Before I had children, I used to get a good eight or nine hours sleep most nights. I wish I had appreciated it at the time. Little did I know that when I had my first child I would be woken two or three times between ten pm and seven am. I found it extremely hard to adjust, but eventually my baby and I settled in to some sort of a routine, and I began to get a little more sleep.
Imagine my horror to discover that when we took our baby away from home for the night, her hard-won sleep patterns were severely disrupted. I began to dread going away, knowing that it would mean me losing precious sleep. Travel was no longer something to enjoy, rather something to be endured.
Over the last seven years I have amassed my fair share of travel-sleeping horror stories. Such as the time in Norfolk, when a two year old Edward woke at 5am every morning and expected the rest of the family to join him. Or when we visited France last summer and Dickon screamed inconsolably every time we put him to bed, oblivious to all our attempts to comfort him. Or when as a small baby, Eve woke screaming, repeatedly, when we were staying with our friends, whom I was desperate not to wake.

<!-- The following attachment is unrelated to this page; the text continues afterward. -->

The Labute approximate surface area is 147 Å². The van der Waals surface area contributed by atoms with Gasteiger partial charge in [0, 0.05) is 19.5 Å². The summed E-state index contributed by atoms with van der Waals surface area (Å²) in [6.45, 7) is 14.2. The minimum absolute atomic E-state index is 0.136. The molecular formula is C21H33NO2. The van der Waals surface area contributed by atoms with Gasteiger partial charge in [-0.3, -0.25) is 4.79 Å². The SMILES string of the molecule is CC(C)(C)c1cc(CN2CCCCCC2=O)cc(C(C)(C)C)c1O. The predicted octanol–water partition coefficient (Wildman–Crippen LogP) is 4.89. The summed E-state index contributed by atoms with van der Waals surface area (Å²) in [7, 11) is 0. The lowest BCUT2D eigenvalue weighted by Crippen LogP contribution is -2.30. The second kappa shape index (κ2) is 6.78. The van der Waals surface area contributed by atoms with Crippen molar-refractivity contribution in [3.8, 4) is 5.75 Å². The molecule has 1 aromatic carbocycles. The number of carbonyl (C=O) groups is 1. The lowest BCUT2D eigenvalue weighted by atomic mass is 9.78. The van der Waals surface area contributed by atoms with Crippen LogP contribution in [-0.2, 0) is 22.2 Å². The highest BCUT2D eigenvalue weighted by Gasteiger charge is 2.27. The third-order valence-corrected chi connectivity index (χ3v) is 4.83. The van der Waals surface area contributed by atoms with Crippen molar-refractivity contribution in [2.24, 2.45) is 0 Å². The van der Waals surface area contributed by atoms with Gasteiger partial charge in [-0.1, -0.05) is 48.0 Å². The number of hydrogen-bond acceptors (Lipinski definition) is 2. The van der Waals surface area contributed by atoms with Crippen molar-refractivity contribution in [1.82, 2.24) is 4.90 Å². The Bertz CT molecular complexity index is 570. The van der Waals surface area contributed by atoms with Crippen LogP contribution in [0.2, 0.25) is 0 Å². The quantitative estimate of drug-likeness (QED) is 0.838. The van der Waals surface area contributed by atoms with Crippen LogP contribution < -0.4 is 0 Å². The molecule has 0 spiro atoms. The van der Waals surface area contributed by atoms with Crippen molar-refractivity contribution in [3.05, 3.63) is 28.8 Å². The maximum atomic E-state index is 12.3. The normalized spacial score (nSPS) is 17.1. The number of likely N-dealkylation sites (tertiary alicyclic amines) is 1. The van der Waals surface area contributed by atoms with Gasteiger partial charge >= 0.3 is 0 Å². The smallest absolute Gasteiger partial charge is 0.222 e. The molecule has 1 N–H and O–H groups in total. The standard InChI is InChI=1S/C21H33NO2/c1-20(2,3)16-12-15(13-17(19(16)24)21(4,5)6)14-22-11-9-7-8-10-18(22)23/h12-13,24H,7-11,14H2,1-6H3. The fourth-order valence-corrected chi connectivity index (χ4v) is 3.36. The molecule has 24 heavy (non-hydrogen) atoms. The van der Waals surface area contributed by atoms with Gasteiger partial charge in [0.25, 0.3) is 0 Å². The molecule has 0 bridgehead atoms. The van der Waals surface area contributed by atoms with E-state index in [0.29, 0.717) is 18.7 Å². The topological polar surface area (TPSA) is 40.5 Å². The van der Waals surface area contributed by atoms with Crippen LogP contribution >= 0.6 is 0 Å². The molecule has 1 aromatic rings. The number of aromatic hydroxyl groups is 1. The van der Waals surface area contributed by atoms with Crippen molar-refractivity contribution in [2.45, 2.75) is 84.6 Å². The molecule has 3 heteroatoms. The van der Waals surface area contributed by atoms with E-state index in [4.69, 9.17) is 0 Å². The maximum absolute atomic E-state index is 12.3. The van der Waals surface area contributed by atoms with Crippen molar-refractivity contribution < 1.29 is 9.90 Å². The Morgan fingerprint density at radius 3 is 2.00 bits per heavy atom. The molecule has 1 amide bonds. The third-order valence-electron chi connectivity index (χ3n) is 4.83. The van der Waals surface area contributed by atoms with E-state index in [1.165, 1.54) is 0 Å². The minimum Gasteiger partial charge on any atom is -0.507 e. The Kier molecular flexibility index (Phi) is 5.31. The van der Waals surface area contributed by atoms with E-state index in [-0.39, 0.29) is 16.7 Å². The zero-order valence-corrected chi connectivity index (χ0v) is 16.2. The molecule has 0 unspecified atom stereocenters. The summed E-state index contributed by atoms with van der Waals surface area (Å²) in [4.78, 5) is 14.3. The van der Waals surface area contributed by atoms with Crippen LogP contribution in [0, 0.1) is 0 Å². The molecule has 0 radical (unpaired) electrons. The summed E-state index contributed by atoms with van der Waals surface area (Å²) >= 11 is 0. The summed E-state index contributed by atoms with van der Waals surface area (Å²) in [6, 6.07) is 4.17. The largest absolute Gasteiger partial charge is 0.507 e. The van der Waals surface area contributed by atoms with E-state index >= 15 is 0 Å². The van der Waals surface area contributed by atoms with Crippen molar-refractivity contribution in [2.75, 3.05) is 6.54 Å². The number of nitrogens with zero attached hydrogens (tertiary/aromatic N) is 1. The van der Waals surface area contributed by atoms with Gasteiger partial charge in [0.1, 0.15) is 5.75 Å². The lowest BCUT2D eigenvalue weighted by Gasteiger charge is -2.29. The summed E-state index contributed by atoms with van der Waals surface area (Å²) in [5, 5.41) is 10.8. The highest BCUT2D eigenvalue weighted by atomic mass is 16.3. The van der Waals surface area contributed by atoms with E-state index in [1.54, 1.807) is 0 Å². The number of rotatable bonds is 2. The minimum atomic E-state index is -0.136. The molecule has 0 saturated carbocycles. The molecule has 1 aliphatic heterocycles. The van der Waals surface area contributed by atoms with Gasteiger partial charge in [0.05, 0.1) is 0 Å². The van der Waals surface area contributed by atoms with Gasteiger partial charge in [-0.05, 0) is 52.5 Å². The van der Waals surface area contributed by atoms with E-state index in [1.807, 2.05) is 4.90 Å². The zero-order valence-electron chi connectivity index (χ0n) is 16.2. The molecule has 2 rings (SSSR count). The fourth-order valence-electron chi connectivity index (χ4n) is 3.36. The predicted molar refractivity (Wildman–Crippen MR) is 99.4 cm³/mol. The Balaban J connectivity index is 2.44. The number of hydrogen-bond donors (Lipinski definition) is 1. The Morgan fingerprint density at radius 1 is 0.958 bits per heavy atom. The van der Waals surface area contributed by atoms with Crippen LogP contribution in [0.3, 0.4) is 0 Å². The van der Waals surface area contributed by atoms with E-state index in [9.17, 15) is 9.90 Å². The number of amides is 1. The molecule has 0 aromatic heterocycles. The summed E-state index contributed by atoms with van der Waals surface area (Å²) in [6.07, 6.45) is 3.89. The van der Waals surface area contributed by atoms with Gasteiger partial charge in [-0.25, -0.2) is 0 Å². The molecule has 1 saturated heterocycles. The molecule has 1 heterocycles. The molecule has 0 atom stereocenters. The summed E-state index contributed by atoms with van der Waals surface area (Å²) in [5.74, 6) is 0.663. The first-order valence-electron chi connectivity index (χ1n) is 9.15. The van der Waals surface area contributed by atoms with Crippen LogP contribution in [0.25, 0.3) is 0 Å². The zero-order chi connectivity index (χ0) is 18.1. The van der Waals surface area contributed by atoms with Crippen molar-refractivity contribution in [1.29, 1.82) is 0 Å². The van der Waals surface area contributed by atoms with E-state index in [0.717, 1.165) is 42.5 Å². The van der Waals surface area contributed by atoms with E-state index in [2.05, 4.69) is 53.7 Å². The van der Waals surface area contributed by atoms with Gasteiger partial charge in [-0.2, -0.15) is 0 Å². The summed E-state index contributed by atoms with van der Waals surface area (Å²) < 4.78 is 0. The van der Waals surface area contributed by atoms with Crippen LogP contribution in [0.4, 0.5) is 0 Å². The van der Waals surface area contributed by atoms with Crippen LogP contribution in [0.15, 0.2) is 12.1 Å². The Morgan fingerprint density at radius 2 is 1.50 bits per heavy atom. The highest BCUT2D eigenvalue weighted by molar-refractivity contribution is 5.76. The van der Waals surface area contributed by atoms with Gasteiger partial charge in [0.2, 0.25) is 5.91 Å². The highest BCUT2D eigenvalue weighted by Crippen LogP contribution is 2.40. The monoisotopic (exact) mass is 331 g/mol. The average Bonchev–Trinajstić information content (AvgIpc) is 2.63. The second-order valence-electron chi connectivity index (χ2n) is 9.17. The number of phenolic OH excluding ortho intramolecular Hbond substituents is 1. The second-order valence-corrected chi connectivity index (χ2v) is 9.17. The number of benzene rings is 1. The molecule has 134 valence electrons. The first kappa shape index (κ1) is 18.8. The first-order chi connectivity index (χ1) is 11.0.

Also over the last seven years, I have learnt ways to cope with this. Such as sticking black card onto windows to block out the 4.30am sunrise of the English summer. And using a spare duvet under the thin travel cot mattress to make it more comfortable. And of course remembering to take all their favourite teddies and blankies from home to make staying in a strange bed a little easier. I have also relaxed as a mother and cope much more calmly with the odd broken night.
This week it is half term and we have been travelling around East Anglia, visiting friends and now staying in a rented cottage near the beach. We’ve slept in bunk beds, on the floor and in tall beds you can fall out of (as Eve discovered last night). Steve and I shared with Dickon for two nights, and now the children are all sharing together, something they don’t do at home. And it has been surprisingly OK. No tears at bedtime, no getting up in the night, except for falling out of bed, and everyone sleeping until about 6.30am, which is about when they’d be up at home. I don’t want to assume that all my travel-sleep issues are over, but I think the end may be in sight. About time too.